The defendant has raised numerous additional claims. He argues that his conviction for failing to obey a stop sign is invalid because the Kentucky Commissioner of Highways did not install or maintain the stop sign in question.5 He further claims that there was insufficient evidence to support his convictions on the stop sign and disorderly conduct counts. Finally he contends that the disorderly conduct conviction must be reversed because the district court implicitly must have defined the statute to prohibit mere speech, in violation of the First Amendment, because of the absence of any proof of physical contact between Sturgill and Scott. We find these contentions to be without merit, and otherwise think the defendant had a fair trial without reversible error.
Accordingly, the conviction for harassment is reversed and the convictions for failing to obey a stop sign and for disorderly conduct are affirmed.
18 U.S.C. § 13 provides:
Whoever within or upon any of the places now existing or hereafter reserved or acquired as provided in section 7 of this title, is guilty of any act or omission which, although not made punishable by any enactment of Congress, would be punishable if committed or omitted within the jurisdiction of the State, Territory, Possession, or District in which such place is situated, by the laws thereof in force at the time of such act or omission, shall be guilty of a like offense and subject to a like punishment.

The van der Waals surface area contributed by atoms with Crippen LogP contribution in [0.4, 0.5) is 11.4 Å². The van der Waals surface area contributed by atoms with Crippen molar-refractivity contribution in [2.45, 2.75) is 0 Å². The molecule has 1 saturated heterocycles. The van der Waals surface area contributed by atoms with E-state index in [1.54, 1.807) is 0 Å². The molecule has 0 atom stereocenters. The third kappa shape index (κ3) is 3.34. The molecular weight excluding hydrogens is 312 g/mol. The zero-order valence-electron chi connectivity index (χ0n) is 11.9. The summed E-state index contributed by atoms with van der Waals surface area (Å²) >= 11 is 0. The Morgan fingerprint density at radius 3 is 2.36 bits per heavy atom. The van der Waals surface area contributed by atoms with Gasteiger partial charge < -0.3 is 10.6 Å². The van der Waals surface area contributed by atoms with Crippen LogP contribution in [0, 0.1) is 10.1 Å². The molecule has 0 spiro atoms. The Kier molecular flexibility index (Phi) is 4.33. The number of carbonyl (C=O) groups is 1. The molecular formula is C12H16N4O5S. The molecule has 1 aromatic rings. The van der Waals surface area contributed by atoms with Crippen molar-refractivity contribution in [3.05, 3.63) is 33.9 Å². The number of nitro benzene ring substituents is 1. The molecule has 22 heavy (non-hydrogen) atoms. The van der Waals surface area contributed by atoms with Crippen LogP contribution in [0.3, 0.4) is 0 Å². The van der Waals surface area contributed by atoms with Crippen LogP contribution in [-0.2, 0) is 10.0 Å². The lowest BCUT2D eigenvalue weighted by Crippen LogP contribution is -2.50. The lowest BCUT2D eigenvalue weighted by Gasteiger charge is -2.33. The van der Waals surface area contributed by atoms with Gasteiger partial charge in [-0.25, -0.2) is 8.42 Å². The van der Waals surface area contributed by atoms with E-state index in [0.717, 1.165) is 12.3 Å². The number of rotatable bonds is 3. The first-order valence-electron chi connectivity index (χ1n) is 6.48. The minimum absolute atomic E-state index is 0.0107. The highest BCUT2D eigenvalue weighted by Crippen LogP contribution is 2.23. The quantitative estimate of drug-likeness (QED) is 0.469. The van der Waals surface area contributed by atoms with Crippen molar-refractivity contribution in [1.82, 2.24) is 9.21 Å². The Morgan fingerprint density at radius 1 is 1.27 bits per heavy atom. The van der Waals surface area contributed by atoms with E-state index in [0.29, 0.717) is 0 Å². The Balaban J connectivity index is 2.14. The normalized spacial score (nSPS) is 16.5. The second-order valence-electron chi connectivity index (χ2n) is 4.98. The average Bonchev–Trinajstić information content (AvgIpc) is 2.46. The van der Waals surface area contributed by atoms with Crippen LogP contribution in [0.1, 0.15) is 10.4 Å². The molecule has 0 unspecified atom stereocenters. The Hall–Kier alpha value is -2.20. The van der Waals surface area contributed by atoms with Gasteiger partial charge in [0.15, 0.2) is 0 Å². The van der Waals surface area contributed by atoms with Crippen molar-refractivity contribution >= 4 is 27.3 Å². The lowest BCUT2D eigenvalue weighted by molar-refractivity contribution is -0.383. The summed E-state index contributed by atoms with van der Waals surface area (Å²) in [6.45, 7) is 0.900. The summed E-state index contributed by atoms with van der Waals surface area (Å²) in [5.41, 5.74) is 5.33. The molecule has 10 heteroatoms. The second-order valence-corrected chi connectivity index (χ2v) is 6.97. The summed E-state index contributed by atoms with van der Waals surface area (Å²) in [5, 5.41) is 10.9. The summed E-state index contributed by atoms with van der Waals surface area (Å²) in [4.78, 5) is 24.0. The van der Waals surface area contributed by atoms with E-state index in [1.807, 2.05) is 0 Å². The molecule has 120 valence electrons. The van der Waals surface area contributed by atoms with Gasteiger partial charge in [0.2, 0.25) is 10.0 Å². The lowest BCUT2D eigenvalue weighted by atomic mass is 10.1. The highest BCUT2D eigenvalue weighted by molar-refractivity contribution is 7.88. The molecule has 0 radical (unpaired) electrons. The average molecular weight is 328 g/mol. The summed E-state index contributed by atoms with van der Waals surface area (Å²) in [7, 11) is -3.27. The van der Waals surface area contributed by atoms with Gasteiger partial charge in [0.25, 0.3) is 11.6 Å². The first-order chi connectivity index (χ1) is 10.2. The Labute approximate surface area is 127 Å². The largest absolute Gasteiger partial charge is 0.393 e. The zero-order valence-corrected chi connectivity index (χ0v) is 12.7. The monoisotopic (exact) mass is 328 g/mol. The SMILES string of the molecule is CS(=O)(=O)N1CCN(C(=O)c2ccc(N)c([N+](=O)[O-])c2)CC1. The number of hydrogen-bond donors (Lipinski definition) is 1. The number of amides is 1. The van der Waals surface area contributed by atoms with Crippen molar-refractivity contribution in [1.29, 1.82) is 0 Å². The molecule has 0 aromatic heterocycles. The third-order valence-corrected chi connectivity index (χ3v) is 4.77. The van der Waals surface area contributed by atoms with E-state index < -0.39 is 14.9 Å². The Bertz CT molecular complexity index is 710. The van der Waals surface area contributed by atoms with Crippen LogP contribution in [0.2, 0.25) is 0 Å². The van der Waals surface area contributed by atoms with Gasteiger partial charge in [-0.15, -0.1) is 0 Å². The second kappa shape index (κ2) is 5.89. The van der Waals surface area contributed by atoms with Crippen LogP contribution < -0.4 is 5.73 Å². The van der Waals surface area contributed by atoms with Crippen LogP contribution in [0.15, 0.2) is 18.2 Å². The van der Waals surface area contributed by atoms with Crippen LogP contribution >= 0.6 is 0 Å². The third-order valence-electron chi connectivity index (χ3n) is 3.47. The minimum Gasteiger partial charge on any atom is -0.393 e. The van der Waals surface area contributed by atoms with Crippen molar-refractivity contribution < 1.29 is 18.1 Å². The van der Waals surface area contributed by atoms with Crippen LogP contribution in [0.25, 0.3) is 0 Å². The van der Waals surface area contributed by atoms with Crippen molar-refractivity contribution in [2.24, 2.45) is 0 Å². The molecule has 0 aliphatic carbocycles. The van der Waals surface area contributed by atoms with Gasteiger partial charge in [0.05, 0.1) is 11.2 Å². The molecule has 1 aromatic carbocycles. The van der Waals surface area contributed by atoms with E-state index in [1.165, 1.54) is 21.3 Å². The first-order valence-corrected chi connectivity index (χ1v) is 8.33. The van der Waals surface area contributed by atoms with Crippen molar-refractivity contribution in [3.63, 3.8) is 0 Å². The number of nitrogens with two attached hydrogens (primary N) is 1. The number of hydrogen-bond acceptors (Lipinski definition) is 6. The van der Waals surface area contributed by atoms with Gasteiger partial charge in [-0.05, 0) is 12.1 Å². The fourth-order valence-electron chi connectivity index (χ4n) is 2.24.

The additional counts of harassment are defined as "violations" under the Kentucky statute and are punishable only by fine, the maximum being $250. Ky.Rev.Code Ann. §§ 525.070(2), 534.040(2) (c) (Baldwin). On the other hand, the nolle prossed count of resisting an order to stop a motor vehicle is a class A misdemeanor and punishable by a maximum 12 month sentence and/or a maximum $500 fine. Ky.Rev.Code Ann. §§ 520.100(3), 532.090(1), 534.040(2) (a) (Baldwin). Thus at trial Sturgill was subjected to charges carrying the same potential fine and a shorter potential period of incarceration
The original complaint was signed by a supervisory security assistant at the Naval Ordnance Station. The government indicates that this individual received legal assistance solely from another source in filing the complaint. On the other hand, the defendant contends that the government rendered assistance to the complainant. The record contains no evidence to resolve this dispute. However, if the government is correct, we think that additional charges in the information would probably be justified, even if the potential sentence was significantly increased. To hold otherwise would unduly restrict the prosecuting attorney from making an independent examination of the criminal conduct and substituting his formulation of the appropriate charges in place of the lay person's. In such a situation it does not appear that there is a "realistic likelihood of vindictiveness." See Chaffin v. Stynchcombe, 412 U.S. 17, 93 S. Ct. 1977, 36 L. Ed. 2d 714 (1973); Colten v. Kentucky, 407 U.S. 104, 92 S. Ct. 1953, 32 L. Ed. 2d 584 (1972)
For example, there was evidence in the record that Sturgill said to the security guard, "(G)et your damn ass out of the way before I run through you and that damn sign . . . Fuck you; I'm not giving you anything . . . to hell with you; I'm going home."
Ky.Rev.Stat.Ann. § 189.231 (Baldwin) states:
(1) The Commissioner of Highways may restrict or regulate traffic and may install and maintain traffic control devices upon state-maintained highways in such manner as is reasonably necessary to promote the safety and convenience of the travelling public.
(2) The driver of any vehicle shall obey the instructions of any official traffic control device applicable thereto unless otherwise directed by traffic or police officer (sic), subject to the exception granted the driver of an authorized emergency vehicle.